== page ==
September 26, 2013

Diplomats hail new Iranian attitude in nuclear talks

The Associated Press

UNITED NATIONS — The U.S. and its European allies said Thursday they were pleased by a new tone and a significant shift in attitude from Iran in talks aimed at resolving the impasse over the country's disputed nuclear activities. Iran said it was eager to dispel suspicions that it is trying to develop a nuclear weapon and to get punishing international sanctions lifted as fast as possible.

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Seated at the table, from left, are U.S. Secretary of State John Kerry, Iranian Foreign Minister Mohammad Javad Zarif and European Union foreign policy chief Catherine Ashton at a meeting of the five permanent members of the Security Council plus Germany at U.N. headquarters in New York on Thursday.

The Associated Press

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Iranian Foreign Minister Mohammad Javad Zarif, who also had an unexpected one-on-one meeting with U.S. Secretary of State John Kerry, said six world powers and Iran had agreed to fast-track nuclear negotiations with the hope of reaching a deal within a year.

Iran, the five permanent members of the U.N. Security Council and Germany also agreed to hold a new round of substantive nuclear negotiations on Oct. 15-16 in Geneva.

"We agreed to jump-start the process so that we could move forward with a view to agreeing first on the parameters of the end game ... and move toward finalizing it hopefully within a year's time," Zarif said after the talks ended. "I thought I was too ambitious, bordering on naiveté. But I saw that some of my colleagues were even more ambitious and wanted to do it faster."

Kerry said he was struck by a "very different tone" from Tehran after their sessions, which marked the highest-level direct contact between the United States and Iran in six years. But, like his European colleagues, he stressed that a single meeting was not enough to assuage international concerns that Iran is seeking to develop nuclear weapons under cover of a civilian atomic energy program.

"Needless to say, one meeting and a change in tone, that was welcome, does not answer those questions," Kerry told reporters. "All of us were pleased that the foreign minister came today and that he did put some possibilities on the table."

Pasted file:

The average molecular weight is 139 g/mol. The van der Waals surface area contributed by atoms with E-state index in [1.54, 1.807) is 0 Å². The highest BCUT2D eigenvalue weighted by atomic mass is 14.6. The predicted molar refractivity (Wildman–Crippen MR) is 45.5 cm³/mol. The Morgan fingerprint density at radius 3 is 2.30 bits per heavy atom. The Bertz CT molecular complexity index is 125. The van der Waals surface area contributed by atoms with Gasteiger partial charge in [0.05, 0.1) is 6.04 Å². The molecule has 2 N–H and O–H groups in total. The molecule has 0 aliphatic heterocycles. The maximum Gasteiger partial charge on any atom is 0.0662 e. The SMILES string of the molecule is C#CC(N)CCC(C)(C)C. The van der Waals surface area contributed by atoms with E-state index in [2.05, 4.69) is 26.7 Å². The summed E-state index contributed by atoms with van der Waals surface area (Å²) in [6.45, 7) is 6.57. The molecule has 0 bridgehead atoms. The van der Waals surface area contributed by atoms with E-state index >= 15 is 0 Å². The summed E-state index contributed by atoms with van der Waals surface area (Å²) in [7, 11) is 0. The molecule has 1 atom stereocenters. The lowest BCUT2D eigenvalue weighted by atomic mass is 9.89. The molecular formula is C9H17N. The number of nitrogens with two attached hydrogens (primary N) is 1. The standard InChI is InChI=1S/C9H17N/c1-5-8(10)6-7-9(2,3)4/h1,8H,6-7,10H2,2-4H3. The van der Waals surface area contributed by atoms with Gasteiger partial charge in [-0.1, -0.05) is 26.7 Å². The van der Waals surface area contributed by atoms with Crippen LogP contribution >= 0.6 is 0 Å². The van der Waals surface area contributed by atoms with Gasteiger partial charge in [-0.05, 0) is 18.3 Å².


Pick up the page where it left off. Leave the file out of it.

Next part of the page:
He said they agree to continue the process and try to find concrete ways to answer the questions that people have about Iran's nuclear activities.

Zarif and Kerry sat next to each other at a U-shaped table during the group talks. It was the highest-level direct contact between the United States and Iran in six years. EU foreign policy chief Catherine Ashton suggested the two men had shaken hands and been cordial with each other.

She also said the parties had agreed to "go forward with an ambitious timeframe."

Zarif said the meetings were "very constructive" and "very substantive."

"We hope to be able to make progress to solve this issue in a timely fashion (and) to make sure (there is) no concern that Iran's program is anything but peaceful," he said. "I am satisfied with this first step," he added. "Now we have to see whether we can match our positive words with serious deeds so we can move forward."

He said the end result would have to include "a total lifting" of the international sanctions that have devastated Iran's economy.

British Foreign Secretary William Hague said there had been a "big improvement in the tone and spirit" from Iran compared with the previous government under Mahmoud Ahmadinejad.

German Foreign Minister Guido Westerwelle said the meeting had taken place in a "completely different tone, atmosphere and spirit" than what the group was used to and that a "window of opportunity has opened" for a peaceful resolution of the situation. He too insisted that Iran's words would have to be matched by actions.

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